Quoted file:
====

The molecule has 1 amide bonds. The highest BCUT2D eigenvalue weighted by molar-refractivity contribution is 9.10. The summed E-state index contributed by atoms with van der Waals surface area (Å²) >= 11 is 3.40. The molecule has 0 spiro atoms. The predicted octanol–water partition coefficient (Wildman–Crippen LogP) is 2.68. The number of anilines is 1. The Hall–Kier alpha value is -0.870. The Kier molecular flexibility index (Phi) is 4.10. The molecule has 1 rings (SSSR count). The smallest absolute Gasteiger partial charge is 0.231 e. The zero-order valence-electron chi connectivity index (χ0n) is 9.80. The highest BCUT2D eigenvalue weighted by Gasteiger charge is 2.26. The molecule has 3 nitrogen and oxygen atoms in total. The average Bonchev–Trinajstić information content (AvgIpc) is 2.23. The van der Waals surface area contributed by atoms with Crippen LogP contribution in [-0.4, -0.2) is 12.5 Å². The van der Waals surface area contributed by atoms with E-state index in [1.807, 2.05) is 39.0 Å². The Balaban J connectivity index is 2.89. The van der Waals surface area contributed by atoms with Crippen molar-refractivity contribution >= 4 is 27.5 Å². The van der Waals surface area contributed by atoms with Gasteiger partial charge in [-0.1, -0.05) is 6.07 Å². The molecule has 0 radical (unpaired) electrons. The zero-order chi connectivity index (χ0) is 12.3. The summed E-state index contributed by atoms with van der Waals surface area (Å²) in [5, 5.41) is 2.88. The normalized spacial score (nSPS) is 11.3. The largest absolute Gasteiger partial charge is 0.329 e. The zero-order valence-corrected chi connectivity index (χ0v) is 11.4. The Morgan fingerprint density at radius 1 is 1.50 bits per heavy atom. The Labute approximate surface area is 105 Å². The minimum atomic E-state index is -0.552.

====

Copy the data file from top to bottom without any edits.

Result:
The molecule has 1 amide bonds. The highest BCUT2D eigenvalue weighted by molar-refractivity contribution is 9.10. The summed E-state index contributed by atoms with van der Waals surface area (Å²) >= 11 is 3.40. The molecule has 0 spiro atoms. The predicted octanol–water partition coefficient (Wildman–Crippen LogP) is 2.68. The number of anilines is 1. The Hall–Kier alpha value is -0.870. The Kier molecular flexibility index (Phi) is 4.10. The molecule has 1 rings (SSSR count). The smallest absolute Gasteiger partial charge is 0.231 e. The zero-order valence-electron chi connectivity index (χ0n) is 9.80. The highest BCUT2D eigenvalue weighted by Gasteiger charge is 2.26. The molecule has 3 nitrogen and oxygen atoms in total. The average Bonchev–Trinajstić information content (AvgIpc) is 2.23. The van der Waals surface area contributed by atoms with Crippen LogP contribution in [-0.4, -0.2) is 12.5 Å². The van der Waals surface area contributed by atoms with E-state index in [1.807, 2.05) is 39.0 Å². The Balaban J connectivity index is 2.89. The van der Waals surface area contributed by atoms with Crippen molar-refractivity contribution >= 4 is 27.5 Å². The van der Waals surface area contributed by atoms with Gasteiger partial charge in [-0.1, -0.05) is 6.07 Å². The molecule has 0 radical (unpaired) electrons. The zero-order chi connectivity index (χ0) is 12.3. The summed E-state index contributed by atoms with van der Waals surface area (Å²) in [5, 5.41) is 2.88. The normalized spacial score (nSPS) is 11.3. The largest absolute Gasteiger partial charge is 0.329 e. The zero-order valence-corrected chi connectivity index (χ0v) is 11.4. The Morgan fingerprint density at radius 1 is 1.50 bits per heavy atom. The Labute approximate surface area is 105 Å². The minimum atomic E-state index is -0.552.